(A) IN GENERAL.—The term “person in commerce” means any person who is engaged in commerce, in any industry or activity affecting commerce, or in the production of goods for commerce.

(B) COMMERCE.—In subparagraph (A), the term “commerce” includes government.

SEC. 202. Elimination of discrimination on the basis of hours worked.

(a) Rule.—

(1) IN GENERAL.—An employer shall not discriminate against an employee on the basis that such employee is scheduled to work fewer hours per week, or is employed for a shorter expected duration, than another employee of the employer if the jobs of such employees require substantially equal skill, effort, responsibility, and duties and such jobs are performed under similar working conditions.

(2) EXAMPLES.—Discrimination described in paragraph (1) shall include differential treatment with respect to—

(A) rate of compensation;

(B) notice of, and input into, work hours;

(C) eligibility to accrue, on a pro rata basis, employer-provided paid and unpaid time off and other benefits;

(D) promotion opportunities; or

(E) other terms, conditions, or privileges of employment.

(b) Distinctions permitted.—This section shall not be construed to prohibit differences in rate of compensation, or other conditions, terms, or privileges of employment, of employees of an employer for reasons other than the number of hours the employees are scheduled to work per week, or the expected duration of employment of the employees, including for reasons such as—

(1) the date on which the employees are hired;

(2) a merit system; or

(3) a system that measures earnings by quantity per hour or quality of production.

SEC. 203. Offer of work to existing employees.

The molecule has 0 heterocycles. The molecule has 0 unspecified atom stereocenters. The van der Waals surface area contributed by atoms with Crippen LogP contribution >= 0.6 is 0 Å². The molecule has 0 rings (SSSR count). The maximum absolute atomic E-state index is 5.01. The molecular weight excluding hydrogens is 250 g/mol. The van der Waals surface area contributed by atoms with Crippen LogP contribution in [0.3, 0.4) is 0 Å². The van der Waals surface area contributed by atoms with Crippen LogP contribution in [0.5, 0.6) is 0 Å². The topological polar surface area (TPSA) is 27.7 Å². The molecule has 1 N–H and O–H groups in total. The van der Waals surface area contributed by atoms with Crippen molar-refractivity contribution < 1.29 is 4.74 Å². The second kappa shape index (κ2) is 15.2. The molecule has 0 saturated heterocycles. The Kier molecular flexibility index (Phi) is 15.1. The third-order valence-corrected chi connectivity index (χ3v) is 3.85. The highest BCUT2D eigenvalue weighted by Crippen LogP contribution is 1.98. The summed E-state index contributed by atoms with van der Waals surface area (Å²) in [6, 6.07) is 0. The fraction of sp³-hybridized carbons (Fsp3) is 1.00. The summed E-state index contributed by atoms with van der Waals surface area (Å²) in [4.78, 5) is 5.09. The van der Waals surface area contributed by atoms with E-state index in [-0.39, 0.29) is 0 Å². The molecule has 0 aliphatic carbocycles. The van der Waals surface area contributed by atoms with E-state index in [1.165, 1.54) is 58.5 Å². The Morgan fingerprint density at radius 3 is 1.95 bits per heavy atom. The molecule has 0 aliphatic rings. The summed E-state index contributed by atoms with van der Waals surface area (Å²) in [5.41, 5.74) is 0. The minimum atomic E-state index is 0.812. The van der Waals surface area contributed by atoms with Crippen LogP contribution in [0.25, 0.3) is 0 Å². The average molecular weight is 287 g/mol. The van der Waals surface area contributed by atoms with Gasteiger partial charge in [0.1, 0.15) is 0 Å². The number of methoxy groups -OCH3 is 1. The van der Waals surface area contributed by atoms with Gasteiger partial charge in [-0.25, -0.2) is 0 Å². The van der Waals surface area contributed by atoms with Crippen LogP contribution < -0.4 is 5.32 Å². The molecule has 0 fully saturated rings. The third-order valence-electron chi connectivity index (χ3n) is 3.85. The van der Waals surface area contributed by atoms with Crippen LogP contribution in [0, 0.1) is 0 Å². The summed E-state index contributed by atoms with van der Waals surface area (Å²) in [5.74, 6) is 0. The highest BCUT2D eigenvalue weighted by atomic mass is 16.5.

(a) Written statements required.—

(1) IN GENERAL.—Upon hiring an employee, an employer shall—

(A) obtain a written statement of the employee’s desired number of weekly work hours and the days and times the employee is available to work;

(B) notify the employee that this written statement may be modified in writing at any time during employment; and

(C) specify the process to modify the written statement.

(b) Offer of desired weekly work hours to existing employees.—

(1) IN GENERAL.—Except as provided in paragraph (2), an employer shall schedule an employee of the employer to work the number of weekly hours identified by the employee as desired weekly hours in a written statement under subsection (a) prior to hiring any new employee from an external applicant pool, including hiring through the use of a temporary services or staffing agency, or contracting with a contractor or subcontractor, to work such hours.

(2) EXCEPTIONS.—An employer may hire an individual as a new employee, or engage a contractor or subcontractor, to perform work for the employer if—

(A) the employer needs to fill hours for which no employees of the employer who have provided written statements under subsection (a) are available based on such written statements;

(B) all employees of the employer who have provided written statements under subsection (a) lack, and cannot obtain with reasonable training, the qualifications necessary to perform the work; or

(C) scheduling any such employee to perform the work would require providing such employee overtime compensation at a rate not less than one and one half times the regular rate at which the employee is employed, in accordance with section 7 of the Fair Labor Standards Act of 1938 (29 U.S.C. 207) or any State law.